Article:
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Evil Steve


The shitting bus was late this morning (or more than 5 mins early), causing me to miss the 8:30 train. Then the shitting 8:45 train was cancelled. Bugger. Oh well.

I got a reasonable amount of work done on the train, I still have a few bits and bobs to do to get it working though. I might get it compiling on the way home, we'll see.
So here's how it works...

Each socket has it's own WSAEVENT associated with it, and I request notification of socket read, write and close events. I have a thread for ever 63 clients, which sits in a WSAWaitForMultipleEvents on all the socket events associated with it, plus one signal event.
When I want to add a socket to the thread, remove a socket from the thread, or terminate the thread, I post an event in the threads message queue (Which is currently just a std::list), and signal that event. The thread picks up on the signalled event, and responds appropriately.
There's another thread for accepting and connecting sockets. It waits on up to 62 connecting sockets, plus the signal event, plus the listening socket's event. For adding or removing sockets and terminating, it behaves just like the other worker threads. When the listen socket is signalled, it allocates a new socket, sets it up, and then finds a thread to stuff it in, by looping through the list of worker threads and checking if there's room for it. If it can't find one, then it creates a new thread and adds it to the list.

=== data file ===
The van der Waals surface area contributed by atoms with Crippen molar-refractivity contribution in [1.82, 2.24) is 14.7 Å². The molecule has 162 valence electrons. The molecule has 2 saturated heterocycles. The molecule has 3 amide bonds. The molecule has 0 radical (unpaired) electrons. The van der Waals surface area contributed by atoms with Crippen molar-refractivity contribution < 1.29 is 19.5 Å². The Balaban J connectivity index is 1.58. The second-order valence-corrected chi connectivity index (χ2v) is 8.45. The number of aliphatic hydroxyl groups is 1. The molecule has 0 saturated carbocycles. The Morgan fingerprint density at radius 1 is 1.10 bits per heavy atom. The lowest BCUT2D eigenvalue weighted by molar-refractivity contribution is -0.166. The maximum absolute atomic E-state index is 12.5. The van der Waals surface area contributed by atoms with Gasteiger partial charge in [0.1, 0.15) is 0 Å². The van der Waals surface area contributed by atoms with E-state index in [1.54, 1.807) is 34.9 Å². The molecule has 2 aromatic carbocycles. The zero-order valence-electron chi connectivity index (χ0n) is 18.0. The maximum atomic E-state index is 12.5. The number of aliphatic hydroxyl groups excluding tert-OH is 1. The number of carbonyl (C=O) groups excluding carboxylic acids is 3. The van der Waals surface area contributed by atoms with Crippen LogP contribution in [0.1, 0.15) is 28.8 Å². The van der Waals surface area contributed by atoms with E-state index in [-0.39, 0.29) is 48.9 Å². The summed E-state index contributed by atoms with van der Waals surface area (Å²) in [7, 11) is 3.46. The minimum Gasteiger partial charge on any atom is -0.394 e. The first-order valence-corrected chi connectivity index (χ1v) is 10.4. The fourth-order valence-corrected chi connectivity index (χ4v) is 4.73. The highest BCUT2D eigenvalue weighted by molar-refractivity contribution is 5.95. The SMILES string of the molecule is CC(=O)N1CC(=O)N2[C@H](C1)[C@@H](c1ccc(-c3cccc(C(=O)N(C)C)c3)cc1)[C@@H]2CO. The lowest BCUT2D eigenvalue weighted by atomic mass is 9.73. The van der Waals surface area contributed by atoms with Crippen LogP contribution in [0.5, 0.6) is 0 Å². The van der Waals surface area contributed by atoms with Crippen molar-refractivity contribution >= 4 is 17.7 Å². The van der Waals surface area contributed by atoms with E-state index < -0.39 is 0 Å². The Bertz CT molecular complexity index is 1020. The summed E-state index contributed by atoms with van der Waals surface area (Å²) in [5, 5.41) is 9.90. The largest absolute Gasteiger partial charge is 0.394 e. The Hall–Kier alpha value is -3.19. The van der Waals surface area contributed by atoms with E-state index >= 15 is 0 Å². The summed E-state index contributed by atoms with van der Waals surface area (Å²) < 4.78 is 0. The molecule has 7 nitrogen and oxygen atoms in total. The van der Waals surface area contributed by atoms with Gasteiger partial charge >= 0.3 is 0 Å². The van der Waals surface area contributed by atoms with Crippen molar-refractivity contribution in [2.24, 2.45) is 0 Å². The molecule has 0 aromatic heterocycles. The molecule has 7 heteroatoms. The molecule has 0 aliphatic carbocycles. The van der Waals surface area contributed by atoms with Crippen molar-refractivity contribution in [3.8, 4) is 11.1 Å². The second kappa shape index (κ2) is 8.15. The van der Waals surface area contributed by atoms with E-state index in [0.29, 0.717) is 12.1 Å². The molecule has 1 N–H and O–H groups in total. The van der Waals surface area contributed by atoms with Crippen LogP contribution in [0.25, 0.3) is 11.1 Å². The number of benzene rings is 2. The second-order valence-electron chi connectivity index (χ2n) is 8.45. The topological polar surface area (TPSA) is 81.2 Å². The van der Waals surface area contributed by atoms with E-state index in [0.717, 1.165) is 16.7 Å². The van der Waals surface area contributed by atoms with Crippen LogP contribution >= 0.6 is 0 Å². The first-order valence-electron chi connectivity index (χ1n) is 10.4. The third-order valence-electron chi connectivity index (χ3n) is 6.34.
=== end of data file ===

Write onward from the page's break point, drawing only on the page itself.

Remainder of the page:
After it's added the socket to a thread (and possible spawned a new thread), it sorts the thread list (The thread list is just a std::vector), so the next loop through to add a socket will choose a thread that has fewer sockets in it, which should help with load balancing a bit.
When CSocket::Release() is called, the socket manager posts an event telling the thread associated with the socket to remove the socket from its just. If the socket is disconnected, then the thread just flags the CSocket as disconnected, causing the client code to call CSocket::Release(). And finally, when the thread gets a signal to remove a socket, it removes it from its list, kills the socket, and sorts the thread list again.
If the thread list has more than 1 empty thread (I need to modify the code so it checks how many threads can optimally be used, so I don't end up with 20 threads with 1 socket in them), then the code will start culling dead threads.

That was an utterly rubbish explanation. I'll post the code once I get it all working so you can all shout at me about how terrible it is, how many bugs there are in it, and how I should just use RakNet or something.
The main reason I don't want to use another network library is because I want to be able to swap it out for different code if I need, and that would mean making a wrapper around the socket code. If I write it myself, I can just make sure I stick to the same interface and I'll be fine.
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